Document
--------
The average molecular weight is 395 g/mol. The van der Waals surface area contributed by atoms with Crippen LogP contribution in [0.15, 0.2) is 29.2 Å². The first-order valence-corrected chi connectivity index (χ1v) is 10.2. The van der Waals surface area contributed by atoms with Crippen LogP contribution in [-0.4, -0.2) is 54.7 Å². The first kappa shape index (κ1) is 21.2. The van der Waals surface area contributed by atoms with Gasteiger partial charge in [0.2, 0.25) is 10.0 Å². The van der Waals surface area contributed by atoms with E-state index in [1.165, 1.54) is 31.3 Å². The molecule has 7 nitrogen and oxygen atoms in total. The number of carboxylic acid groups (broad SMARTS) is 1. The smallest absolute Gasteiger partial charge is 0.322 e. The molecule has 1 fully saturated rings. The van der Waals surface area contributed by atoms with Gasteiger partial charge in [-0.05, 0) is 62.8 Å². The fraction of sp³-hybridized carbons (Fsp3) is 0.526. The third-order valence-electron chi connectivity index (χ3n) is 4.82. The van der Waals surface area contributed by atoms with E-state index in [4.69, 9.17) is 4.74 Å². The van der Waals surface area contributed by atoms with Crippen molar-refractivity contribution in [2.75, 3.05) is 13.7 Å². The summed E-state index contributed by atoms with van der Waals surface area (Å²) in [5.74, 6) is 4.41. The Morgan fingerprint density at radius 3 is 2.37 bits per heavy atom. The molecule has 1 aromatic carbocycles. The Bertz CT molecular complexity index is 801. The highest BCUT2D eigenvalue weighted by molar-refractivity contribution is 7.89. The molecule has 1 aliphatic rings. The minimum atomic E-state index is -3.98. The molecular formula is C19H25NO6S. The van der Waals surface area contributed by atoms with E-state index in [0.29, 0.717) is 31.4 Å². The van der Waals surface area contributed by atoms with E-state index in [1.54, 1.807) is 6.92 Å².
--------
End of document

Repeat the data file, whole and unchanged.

The average molecular weight is 395 g/mol. The van der Waals surface area contributed by atoms with Crippen LogP contribution in [0.15, 0.2) is 29.2 Å². The first-order valence-corrected chi connectivity index (χ1v) is 10.2. The van der Waals surface area contributed by atoms with Crippen LogP contribution in [-0.4, -0.2) is 54.7 Å². The first kappa shape index (κ1) is 21.2. The van der Waals surface area contributed by atoms with Gasteiger partial charge in [0.2, 0.25) is 10.0 Å². The van der Waals surface area contributed by atoms with E-state index in [1.165, 1.54) is 31.3 Å². The molecule has 7 nitrogen and oxygen atoms in total. The number of carboxylic acid groups (broad SMARTS) is 1. The smallest absolute Gasteiger partial charge is 0.322 e. The molecule has 1 fully saturated rings. The van der Waals surface area contributed by atoms with Gasteiger partial charge in [-0.05, 0) is 62.8 Å². The fraction of sp³-hybridized carbons (Fsp3) is 0.526. The third-order valence-electron chi connectivity index (χ3n) is 4.82. The van der Waals surface area contributed by atoms with E-state index in [4.69, 9.17) is 4.74 Å². The van der Waals surface area contributed by atoms with Crippen molar-refractivity contribution in [2.75, 3.05) is 13.7 Å². The summed E-state index contributed by atoms with van der Waals surface area (Å²) in [5.74, 6) is 4.41. The Morgan fingerprint density at radius 3 is 2.37 bits per heavy atom. The molecule has 1 aromatic carbocycles. The Bertz CT molecular complexity index is 801. The highest BCUT2D eigenvalue weighted by molar-refractivity contribution is 7.89. The molecule has 1 aliphatic rings. The minimum atomic E-state index is -3.98. The molecular formula is C19H25NO6S. The van der Waals surface area contributed by atoms with E-state index in [0.29, 0.717) is 31.4 Å². The van der Waals surface area contributed by atoms with E-state index in [1.54, 1.807) is 6.92 Å².